This is a critical point – it is the moment of empowerment. It is the moment of shifting from dependence to independence. And as a leader, if you don’t support their making that shift, your people will remain dependent on you.

How do you recognize that moment – that it is time to let go? I consider these four questions:

  • Do they have the skills and knowledge they need?
  • Have they demonstrated their ability to do this in other settings or similar ways?
  • Do they want to do it?
  • Do they have the resources they need to do the job?

If the answer is yes, it’s time to let go.

This is the most difficult transition because it means a huge shift in your role. Letting go doesn’t mean ending the relationship. It means changing it. Now when there is a problem, instead of telling them what you think, you keep your opinion to yourself and ask them questions like,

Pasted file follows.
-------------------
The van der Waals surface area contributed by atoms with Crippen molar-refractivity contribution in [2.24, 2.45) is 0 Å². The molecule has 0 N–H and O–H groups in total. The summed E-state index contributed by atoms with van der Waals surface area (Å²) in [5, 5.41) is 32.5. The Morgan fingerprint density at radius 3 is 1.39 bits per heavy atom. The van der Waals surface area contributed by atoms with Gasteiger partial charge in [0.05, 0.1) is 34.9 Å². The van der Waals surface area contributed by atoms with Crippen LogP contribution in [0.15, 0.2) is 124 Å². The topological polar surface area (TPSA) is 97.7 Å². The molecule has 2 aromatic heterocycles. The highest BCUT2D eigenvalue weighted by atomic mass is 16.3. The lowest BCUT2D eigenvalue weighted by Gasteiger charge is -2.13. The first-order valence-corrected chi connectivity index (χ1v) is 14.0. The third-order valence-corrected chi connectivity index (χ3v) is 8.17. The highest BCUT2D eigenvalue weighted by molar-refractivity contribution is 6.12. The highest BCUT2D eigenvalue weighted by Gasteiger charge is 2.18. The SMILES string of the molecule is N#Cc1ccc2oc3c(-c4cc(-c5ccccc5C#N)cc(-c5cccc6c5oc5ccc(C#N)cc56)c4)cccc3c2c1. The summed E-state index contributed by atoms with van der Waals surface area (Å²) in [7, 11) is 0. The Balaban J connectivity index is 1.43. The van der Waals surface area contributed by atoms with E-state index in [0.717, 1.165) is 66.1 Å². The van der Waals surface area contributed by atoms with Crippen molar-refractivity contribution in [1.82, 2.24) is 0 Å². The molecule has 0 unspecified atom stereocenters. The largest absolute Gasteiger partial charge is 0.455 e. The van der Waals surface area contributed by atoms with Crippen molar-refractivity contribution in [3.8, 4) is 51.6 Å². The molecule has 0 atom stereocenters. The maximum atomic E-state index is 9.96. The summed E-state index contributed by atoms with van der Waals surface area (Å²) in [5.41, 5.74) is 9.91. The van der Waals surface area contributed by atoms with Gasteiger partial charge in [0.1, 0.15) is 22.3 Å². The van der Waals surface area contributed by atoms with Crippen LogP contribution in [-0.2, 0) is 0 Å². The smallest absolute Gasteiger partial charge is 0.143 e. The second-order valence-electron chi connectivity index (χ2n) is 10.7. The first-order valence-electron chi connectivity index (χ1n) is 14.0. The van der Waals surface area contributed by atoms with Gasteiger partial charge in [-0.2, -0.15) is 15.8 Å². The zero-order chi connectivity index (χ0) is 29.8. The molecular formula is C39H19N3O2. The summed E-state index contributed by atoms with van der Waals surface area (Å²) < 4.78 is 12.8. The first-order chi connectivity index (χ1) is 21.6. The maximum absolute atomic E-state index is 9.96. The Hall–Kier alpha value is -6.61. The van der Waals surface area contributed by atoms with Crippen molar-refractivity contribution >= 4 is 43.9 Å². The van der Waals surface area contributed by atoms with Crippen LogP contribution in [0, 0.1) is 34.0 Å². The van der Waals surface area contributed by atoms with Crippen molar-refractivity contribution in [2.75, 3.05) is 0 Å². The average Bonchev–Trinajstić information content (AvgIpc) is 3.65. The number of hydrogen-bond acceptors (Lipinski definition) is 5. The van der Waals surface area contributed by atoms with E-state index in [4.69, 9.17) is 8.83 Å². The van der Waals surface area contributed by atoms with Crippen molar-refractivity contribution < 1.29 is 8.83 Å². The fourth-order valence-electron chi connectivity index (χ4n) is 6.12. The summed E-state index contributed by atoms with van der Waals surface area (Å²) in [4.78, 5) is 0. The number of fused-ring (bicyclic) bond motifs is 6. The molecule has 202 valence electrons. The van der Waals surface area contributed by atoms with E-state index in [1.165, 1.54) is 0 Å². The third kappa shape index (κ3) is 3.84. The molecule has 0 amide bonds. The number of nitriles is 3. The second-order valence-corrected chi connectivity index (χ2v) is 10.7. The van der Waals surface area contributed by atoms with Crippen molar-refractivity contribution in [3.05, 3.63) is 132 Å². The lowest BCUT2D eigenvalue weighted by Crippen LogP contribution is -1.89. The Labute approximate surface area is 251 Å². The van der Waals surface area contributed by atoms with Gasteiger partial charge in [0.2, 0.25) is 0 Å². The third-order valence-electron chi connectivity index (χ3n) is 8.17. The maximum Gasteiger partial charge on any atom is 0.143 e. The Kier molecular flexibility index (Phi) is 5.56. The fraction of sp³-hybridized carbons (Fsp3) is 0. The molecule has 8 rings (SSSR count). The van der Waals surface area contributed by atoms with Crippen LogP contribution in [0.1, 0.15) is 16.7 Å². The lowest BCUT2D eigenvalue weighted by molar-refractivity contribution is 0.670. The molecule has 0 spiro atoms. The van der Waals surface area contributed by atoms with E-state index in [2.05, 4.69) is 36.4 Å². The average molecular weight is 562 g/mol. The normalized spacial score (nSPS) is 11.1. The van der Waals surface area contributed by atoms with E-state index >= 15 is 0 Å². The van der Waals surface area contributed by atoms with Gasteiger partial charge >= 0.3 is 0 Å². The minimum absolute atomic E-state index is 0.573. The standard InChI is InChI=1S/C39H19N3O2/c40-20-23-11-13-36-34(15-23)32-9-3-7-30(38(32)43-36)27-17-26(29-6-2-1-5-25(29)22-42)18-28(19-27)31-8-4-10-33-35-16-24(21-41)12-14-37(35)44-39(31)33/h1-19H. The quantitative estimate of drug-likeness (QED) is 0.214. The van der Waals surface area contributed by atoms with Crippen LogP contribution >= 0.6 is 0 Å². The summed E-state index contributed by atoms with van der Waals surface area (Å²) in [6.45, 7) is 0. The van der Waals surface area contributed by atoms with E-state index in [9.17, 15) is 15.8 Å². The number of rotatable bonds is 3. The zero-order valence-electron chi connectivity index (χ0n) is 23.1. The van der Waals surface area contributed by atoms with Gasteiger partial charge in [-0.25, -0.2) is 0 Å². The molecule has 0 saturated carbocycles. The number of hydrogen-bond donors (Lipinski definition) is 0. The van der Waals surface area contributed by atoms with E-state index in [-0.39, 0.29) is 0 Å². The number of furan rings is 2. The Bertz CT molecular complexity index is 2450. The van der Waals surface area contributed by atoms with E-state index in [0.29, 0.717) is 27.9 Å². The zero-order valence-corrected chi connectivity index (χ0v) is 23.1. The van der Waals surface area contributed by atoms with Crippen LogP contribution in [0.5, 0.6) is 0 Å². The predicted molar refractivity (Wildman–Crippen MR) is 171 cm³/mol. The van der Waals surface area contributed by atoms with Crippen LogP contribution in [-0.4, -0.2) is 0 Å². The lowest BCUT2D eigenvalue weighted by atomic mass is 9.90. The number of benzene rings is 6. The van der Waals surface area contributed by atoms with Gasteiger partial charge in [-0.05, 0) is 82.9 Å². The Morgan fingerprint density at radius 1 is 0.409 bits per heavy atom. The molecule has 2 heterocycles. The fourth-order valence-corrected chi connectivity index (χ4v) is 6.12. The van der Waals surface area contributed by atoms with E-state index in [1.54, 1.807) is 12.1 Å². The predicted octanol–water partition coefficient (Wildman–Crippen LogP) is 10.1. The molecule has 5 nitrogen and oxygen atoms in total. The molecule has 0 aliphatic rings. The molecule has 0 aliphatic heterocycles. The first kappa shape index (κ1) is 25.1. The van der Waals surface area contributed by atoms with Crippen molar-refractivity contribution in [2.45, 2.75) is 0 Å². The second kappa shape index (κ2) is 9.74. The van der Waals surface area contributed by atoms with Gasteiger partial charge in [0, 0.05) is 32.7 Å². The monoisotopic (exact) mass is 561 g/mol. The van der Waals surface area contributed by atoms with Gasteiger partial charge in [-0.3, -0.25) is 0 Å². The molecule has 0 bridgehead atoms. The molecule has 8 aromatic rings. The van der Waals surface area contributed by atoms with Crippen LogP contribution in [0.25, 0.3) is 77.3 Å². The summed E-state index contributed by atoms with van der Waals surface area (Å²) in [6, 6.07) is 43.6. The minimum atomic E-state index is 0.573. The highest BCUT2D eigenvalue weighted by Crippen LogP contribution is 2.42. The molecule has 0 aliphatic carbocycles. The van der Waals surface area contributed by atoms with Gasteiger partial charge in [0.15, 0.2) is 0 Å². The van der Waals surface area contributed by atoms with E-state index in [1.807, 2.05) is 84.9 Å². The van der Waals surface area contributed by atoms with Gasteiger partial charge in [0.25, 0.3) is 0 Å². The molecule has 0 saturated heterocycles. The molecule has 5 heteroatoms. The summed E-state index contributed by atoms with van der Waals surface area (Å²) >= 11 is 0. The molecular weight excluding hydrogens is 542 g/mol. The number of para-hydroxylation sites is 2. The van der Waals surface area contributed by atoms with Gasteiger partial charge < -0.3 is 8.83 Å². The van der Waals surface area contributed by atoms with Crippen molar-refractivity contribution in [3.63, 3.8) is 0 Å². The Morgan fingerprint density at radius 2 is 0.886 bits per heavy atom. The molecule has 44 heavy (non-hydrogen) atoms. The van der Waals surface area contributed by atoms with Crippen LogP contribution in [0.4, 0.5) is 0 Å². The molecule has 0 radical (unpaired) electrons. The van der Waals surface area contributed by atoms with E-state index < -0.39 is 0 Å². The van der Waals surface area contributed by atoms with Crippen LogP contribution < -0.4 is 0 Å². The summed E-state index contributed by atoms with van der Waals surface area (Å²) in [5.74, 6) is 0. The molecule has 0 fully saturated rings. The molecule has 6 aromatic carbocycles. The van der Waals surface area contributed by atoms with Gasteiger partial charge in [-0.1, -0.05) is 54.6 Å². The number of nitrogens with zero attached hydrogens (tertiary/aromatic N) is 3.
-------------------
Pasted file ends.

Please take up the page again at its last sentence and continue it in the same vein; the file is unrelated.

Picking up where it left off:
“What do you think?”

“What did you learn?”

“Where can you get help?”

It’s a listening and reflecting role.

The point is to help them to become self-reliant problem-solvers.

– To know what they know.

– To know where and how to access help when they need it.

– To develop the confidence they need to move forward independently.

At that point, you watch – but from a distance, like in the bicycle moment. And your gratification now comes from watching them fly instead of from being the wise advisor.


26 comments to Coaching Tips for Managers – When the Bicycle Moment Occurs

  • Nice post Jesse Lyn. Too few coaches know how to let go in my view and move from directive behavior to empowering behavior-largely brought about by asking much more open ended questions and then doubling or trebling the time spent listening (by offering only gentle follow up when necessary such as “tell me more about that” etc.

    • Thank you, Jon. “Tell me more” is an excellent addition to the list of questions.